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The Art of War | Chapter 1 : Estimates | Summary



Sun Tzu begins his instruction on the topic of estimates in this first chapter with a brief introduction. He states it is of utmost importance that war be "thoroughly studied," because its outcome means the difference between survival or ruin of the state. He discusses five fundamental factors: moral influence, weather, terrain, command, and doctrine, along with seven elements to be elaborated on later. Sun Tzu then explains what he means by each of these five factors. Commentators then follow with examples and elaborations.

Chang Yu adds that these five fundamental factors combined serve to develop a preconflict plan of action—or strategy—in dealing with rebels. This step-by-step strategy begins with an examination of the relationship of the people to their governance, or what Sun Tzu calls "moral assessment." The issue is whether or not the people are confident in their ruler, which would determine their ability and willingness to support the stresses of waging a war. Once this estimation has been made, next up are the two related conditions of anticipated weather and the characteristics of the ground over which troops must march to meet and engage the enemy. Distances, and the difficulty or ease of marching over the terrain, must be estimated so that troops arrive in the best condition possible before engaging the enemy. Commentator Mei Yao-ch'en briefly accounts for terrain by stating that an accurate estimate of the conditions surrounding a proposed campaign is important in determining "the advantages of using infantry or cavalry." (Infantry units fought on foot, while cavalry units were on horseback.)

The last two of the five fundamental factors are command and doctrine. Command estimates have to do with the qualities of the commander that qualify him to order the troops and be certain those orders will be followed. The reputation of the commander must be supported in action, to exhibit the virtues of command as having "wisdom, sincerity, humanity, courage, and strictness." Closely related to command, the doctrine has to do with "organization, control, assignment of appropriate ranks of officers, regulation of supply routes, and the provision of principle items used by the army." Sun Tzu makes it clear that this kind of pre-engagement planning offers a greater chance of success than having a large army. He sums up his explanation by saying, "Those who master them win; those who do not are defeated."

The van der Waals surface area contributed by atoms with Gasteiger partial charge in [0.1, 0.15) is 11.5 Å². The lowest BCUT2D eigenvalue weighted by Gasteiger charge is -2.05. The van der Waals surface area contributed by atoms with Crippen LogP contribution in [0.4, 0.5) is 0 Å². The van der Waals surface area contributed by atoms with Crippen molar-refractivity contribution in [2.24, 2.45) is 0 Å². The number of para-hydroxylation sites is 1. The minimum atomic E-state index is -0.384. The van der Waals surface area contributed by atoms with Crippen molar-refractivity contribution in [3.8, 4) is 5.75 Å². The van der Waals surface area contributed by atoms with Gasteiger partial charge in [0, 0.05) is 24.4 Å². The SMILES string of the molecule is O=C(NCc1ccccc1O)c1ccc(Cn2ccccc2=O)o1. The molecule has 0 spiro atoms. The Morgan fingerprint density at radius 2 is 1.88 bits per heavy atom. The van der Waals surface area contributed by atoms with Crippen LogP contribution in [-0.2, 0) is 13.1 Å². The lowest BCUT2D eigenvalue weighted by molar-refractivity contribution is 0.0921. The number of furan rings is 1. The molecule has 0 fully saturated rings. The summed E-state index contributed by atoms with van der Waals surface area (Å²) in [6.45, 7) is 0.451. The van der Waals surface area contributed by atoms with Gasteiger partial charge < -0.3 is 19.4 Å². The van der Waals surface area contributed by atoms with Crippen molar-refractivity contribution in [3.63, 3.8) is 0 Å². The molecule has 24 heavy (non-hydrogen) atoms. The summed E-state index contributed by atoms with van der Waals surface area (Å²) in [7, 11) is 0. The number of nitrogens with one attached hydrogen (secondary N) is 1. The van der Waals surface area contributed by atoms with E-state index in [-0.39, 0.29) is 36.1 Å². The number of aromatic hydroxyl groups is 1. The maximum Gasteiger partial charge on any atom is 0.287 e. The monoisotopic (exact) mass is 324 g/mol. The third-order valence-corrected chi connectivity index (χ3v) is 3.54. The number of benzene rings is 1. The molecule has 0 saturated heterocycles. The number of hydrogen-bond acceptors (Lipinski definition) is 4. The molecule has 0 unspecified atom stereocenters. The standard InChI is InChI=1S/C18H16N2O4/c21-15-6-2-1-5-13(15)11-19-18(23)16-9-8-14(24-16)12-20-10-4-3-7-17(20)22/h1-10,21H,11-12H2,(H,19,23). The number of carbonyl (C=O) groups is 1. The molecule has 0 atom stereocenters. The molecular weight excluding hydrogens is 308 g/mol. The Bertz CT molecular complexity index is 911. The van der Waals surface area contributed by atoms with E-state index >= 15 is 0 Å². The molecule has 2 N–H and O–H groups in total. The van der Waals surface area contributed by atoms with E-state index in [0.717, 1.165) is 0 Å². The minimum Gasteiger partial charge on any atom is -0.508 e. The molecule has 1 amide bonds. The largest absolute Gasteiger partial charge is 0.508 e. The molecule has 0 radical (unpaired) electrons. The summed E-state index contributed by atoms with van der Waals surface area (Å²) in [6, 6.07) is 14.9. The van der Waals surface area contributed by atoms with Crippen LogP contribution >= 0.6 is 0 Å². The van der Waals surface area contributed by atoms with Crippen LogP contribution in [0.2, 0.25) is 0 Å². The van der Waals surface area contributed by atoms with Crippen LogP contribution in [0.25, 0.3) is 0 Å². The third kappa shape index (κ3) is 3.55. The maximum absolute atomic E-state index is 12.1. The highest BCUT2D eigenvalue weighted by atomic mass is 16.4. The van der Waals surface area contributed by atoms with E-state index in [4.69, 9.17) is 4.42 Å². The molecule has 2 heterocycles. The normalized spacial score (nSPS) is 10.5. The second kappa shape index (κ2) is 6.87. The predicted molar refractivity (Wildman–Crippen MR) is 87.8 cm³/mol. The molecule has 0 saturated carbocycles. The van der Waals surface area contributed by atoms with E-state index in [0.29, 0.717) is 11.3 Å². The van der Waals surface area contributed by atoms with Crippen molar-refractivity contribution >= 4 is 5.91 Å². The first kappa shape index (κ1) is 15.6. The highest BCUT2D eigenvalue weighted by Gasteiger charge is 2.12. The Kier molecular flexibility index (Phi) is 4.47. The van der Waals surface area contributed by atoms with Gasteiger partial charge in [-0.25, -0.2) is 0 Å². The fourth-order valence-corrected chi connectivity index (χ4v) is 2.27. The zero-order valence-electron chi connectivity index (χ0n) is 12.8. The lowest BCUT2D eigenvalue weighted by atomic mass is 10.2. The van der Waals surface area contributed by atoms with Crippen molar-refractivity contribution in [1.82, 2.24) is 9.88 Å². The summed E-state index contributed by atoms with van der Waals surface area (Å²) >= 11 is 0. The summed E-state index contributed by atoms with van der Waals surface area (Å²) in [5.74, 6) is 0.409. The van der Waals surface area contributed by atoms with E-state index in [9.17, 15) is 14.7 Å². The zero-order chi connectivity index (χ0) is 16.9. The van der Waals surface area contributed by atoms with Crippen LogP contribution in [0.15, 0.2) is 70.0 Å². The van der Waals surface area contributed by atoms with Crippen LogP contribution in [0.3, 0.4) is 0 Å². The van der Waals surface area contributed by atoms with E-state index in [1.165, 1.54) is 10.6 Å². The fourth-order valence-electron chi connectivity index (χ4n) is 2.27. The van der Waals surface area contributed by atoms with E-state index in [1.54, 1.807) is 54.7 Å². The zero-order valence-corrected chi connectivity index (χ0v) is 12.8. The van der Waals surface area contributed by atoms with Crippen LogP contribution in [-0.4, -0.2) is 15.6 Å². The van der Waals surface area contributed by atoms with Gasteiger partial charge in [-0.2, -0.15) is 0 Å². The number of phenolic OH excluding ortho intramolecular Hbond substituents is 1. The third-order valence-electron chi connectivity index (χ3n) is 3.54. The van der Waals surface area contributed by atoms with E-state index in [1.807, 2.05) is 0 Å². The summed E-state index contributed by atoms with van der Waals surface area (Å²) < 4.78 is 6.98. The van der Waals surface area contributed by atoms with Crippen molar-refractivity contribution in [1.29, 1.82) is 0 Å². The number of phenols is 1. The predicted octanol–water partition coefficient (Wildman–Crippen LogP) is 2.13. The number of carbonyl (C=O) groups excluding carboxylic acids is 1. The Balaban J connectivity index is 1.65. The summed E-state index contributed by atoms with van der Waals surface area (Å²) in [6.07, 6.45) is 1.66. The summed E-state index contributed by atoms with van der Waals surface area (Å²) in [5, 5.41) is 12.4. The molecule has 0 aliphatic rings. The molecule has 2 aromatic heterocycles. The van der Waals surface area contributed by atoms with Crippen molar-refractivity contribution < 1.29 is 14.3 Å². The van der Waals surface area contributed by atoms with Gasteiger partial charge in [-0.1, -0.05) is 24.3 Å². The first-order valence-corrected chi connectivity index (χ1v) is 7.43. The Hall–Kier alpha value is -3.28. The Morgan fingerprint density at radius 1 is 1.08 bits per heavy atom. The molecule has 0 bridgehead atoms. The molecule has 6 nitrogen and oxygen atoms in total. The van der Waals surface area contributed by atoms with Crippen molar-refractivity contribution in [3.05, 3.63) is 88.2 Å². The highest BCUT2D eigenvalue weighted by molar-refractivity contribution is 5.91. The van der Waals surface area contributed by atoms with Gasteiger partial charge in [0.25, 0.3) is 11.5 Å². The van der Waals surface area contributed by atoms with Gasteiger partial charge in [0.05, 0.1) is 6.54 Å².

The last part of the chapter explains Sun Tzu's statement, "All warfare is based on deception." The more prepared a commander is, the more he should appear to his opponent to be unprepared and disorganized. Tu Mu here offers the example of the Chao general Li Mu who released herds of cattle and gave the appearance of retreat, when in fact his forces were hidden on each side. The opposing Huns fell for the trap, went toward the cattle, and were crushed between the two sides of Li Mu's troops. The chapter concludes with Sun Tzu's recommendation that a commander should frequently change tactics by accurately assessing changing conditions.


It is in this initial chapter that Sun Tzu lays out the principles of preconflict preparation as the first key element of strategy. While battles in the previous period were haphazard and more or less casual, the disintegration of central governance into multiple feudal territories called for a drastic change in war-making. War became essential to the survival of the state.

Samuel B. Griffith notes that the phrase "moral influence" is represented with the character of Tao, or "The Way." This means if the sovereign is virtuous and just, then he is following the "right path." And if the sovereign exerts a superior moral influence, then his people will have the confidence and loyalty to follow his appointed commander into battle. The character for doctrine is, according to Griffith, fa, meaning "law or method." The ability to accurately assess the combined strengths and weaknesses of both moral influence and doctrine is an important first step in estimating the likelihood of success in battle.

The implementation of deception before, during, and after battle is one to which Sun Tzu returns frequently throughout his instruction. If the commander can keep his opponent in the dark as to his true intentions, he has the advantage. Correspondingly, the more accurately the commander understands the motives and plans of the enemy, the more completely he can take control of the situation and make appropriate adjustments based on changing conditions. The art of deception makes it impossible for the enemy to make his own plans, because he is kept too busy trying to adjust to the opponent's tactics that don't seem to make any sense.

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